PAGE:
Dispatch by Evan Romasco-Kelly
CASTLE VALLEY, UT –
At 10,200 feet above sea level in the Wasatch Mountains of central Utah, Spring 169 is not in good shape. A handful of head-sized sandstone boulders are scattered around a shallow depression in the mountainside where a thin stream of water emerges from the ground, marking the spring’s outlet. Just downhill from the tan rocks, the ground transforms into a micro-landscape of hills and valleys formed by cow hooves sinking deep into muddy earth. Several lucky grasses and forbs remain standing, but most of the vegetation that once populated the small riparian area has been trampled and pushed under the soggy soil. The spring water, tinged brown by mud and the occasional cow patty, fills the hoof-prints and flows slowly between the gullies they form. The mud and cow tracks continue downhill for another 50 feet while the spring water slowly disperses and percolates back into the ground.
Spring 169 is one of many freshwater springs that lie within the Manti-La Sal National Forest, a piece of public land that has almost all of its land area open to Utah’s cattlemen to graze their livestock. Cattle ranching is a profession that has been present in the Beehive State since white people settled here, and ranchers rely on springs in the Manti-La Sal to keep their herds hydrated. Some springs have all or part of their flow piped into troughs where the animals gather to drink away from the spring outlets. Many, however, are like Spring 169 and do not have such infrastructure, so the behavior and physiology of bovines start to cause problems. Cattle, especially beef cattle, are heavy with relatively small hooves, meaning that they exert a lot of physical pressure on the ground. These animals also drink copious amounts of water and therefore like to hang around in streams and riparian areas, so end up trampling plants, enhancing erosion, and defecating whenever the urge hits them. This dangerous combination is likely what has caused Spring 169 to look so similar to a rodeo corral after a rain storm.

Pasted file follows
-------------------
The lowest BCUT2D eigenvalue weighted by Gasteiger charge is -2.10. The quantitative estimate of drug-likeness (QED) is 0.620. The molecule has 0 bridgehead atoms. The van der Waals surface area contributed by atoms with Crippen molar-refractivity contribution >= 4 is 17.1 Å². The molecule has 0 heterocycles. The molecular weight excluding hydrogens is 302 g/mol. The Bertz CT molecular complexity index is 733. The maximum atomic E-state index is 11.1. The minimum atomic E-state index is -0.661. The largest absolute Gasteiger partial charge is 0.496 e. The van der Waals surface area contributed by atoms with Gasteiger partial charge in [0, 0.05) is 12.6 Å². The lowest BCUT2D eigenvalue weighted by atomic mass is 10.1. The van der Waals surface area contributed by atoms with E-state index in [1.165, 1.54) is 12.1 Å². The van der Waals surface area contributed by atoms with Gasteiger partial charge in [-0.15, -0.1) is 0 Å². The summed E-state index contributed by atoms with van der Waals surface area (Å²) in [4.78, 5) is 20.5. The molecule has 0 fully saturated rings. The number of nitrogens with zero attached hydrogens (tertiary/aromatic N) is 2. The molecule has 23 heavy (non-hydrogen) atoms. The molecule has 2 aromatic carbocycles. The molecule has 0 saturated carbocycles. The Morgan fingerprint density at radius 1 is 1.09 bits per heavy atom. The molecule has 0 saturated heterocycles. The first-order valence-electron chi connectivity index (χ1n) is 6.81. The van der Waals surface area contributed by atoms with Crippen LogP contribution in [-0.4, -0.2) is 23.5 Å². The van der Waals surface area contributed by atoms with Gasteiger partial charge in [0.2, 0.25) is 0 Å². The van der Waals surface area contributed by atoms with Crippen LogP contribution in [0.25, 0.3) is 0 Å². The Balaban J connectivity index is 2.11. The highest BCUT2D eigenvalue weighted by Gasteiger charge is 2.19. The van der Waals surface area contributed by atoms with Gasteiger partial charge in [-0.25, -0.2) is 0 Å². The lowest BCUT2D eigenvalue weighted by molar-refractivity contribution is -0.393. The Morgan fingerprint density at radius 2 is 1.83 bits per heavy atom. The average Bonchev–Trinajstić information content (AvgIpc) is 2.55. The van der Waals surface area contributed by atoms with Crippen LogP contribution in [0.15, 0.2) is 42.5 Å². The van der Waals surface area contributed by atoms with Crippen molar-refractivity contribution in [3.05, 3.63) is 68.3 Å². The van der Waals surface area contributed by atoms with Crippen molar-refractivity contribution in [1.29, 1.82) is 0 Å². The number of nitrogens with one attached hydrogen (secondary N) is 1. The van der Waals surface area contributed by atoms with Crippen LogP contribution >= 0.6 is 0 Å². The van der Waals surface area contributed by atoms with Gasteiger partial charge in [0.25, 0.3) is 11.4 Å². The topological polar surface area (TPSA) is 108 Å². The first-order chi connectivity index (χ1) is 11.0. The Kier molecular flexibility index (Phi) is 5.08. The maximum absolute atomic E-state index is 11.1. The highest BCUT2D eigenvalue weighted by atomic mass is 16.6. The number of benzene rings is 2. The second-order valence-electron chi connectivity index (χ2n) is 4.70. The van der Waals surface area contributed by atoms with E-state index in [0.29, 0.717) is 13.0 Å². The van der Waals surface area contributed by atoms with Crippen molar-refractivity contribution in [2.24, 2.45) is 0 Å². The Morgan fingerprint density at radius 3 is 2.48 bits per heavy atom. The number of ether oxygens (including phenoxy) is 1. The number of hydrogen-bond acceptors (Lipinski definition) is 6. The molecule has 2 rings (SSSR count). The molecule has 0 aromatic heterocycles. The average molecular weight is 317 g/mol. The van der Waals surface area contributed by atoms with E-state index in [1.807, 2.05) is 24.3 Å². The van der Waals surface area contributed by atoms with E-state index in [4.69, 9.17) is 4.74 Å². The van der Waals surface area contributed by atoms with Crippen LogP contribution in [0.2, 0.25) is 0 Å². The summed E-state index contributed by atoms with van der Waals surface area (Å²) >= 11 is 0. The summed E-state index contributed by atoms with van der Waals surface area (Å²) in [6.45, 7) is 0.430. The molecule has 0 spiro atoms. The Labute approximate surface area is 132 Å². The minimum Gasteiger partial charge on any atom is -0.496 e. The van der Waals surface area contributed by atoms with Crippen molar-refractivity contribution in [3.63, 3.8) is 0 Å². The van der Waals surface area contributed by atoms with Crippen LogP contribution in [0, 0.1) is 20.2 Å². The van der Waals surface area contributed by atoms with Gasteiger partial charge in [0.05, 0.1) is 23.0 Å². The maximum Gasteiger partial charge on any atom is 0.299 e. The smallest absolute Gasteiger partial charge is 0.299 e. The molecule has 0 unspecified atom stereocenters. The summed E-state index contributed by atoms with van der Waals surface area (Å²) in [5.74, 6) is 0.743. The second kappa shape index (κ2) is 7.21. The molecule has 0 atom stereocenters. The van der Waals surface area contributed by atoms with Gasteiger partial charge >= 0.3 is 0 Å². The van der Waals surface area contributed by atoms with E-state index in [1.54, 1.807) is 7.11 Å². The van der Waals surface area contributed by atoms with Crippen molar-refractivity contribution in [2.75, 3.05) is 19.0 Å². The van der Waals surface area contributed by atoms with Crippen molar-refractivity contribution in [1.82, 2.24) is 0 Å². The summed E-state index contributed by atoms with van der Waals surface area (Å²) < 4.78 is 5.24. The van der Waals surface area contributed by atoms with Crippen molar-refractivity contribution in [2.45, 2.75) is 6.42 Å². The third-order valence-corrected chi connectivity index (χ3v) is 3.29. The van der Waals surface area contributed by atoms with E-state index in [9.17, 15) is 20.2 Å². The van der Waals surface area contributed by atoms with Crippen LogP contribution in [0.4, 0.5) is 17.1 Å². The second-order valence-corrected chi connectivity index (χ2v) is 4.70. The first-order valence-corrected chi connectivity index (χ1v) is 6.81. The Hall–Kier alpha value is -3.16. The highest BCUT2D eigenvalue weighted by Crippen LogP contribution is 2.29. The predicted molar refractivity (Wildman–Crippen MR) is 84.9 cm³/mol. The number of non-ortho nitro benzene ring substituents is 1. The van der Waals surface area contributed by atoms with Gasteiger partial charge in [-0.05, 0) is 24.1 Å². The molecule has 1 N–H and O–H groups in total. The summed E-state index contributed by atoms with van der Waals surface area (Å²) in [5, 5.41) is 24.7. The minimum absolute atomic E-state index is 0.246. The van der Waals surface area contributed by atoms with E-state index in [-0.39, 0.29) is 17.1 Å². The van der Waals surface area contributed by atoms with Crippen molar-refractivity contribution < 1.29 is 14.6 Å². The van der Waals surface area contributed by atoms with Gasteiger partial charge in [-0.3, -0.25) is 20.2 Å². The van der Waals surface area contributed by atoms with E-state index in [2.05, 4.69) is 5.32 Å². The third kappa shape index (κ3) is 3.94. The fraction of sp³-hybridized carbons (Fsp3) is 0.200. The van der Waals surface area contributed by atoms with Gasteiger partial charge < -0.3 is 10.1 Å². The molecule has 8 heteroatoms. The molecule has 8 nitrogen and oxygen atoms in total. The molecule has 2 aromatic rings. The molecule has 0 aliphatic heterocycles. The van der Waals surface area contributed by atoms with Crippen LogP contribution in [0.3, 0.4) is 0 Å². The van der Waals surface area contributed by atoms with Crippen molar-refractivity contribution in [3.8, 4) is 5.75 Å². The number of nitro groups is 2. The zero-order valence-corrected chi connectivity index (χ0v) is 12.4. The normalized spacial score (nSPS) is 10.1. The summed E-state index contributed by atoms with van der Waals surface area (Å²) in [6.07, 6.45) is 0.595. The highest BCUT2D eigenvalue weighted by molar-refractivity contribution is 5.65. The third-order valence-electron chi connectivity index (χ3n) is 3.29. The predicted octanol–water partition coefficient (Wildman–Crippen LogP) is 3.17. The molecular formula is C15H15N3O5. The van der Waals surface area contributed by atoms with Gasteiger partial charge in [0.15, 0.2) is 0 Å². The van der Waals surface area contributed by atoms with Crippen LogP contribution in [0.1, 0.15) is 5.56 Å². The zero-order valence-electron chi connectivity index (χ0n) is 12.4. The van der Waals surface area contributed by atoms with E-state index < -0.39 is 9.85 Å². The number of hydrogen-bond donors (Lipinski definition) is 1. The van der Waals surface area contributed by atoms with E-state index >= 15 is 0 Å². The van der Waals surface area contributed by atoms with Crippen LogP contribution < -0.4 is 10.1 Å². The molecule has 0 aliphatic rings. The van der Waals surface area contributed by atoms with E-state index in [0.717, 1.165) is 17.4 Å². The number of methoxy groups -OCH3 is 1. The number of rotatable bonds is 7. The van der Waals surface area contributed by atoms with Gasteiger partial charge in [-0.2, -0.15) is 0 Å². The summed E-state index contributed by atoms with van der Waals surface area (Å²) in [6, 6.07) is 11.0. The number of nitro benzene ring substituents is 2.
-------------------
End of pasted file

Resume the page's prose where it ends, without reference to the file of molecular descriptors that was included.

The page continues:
Luckily for the flora and fauna that find habitat in areas wetted by springs, cattle also drink from streams and ponds in the Manti-La Sal, but this might be changing. In the mountains of the American West, global warming is predicted to create smaller winter snowpacks and earlier melting. This could result in lower flows to the streams and ponds that share the pressure of grazing livestock with fresh water springs. With the Forest Service operating on a budget that is allocated increasingly to fighting forest fires, supervision of the Manti-La Sal’s springs may fall by the wayside only to be trampled by thirsty cows.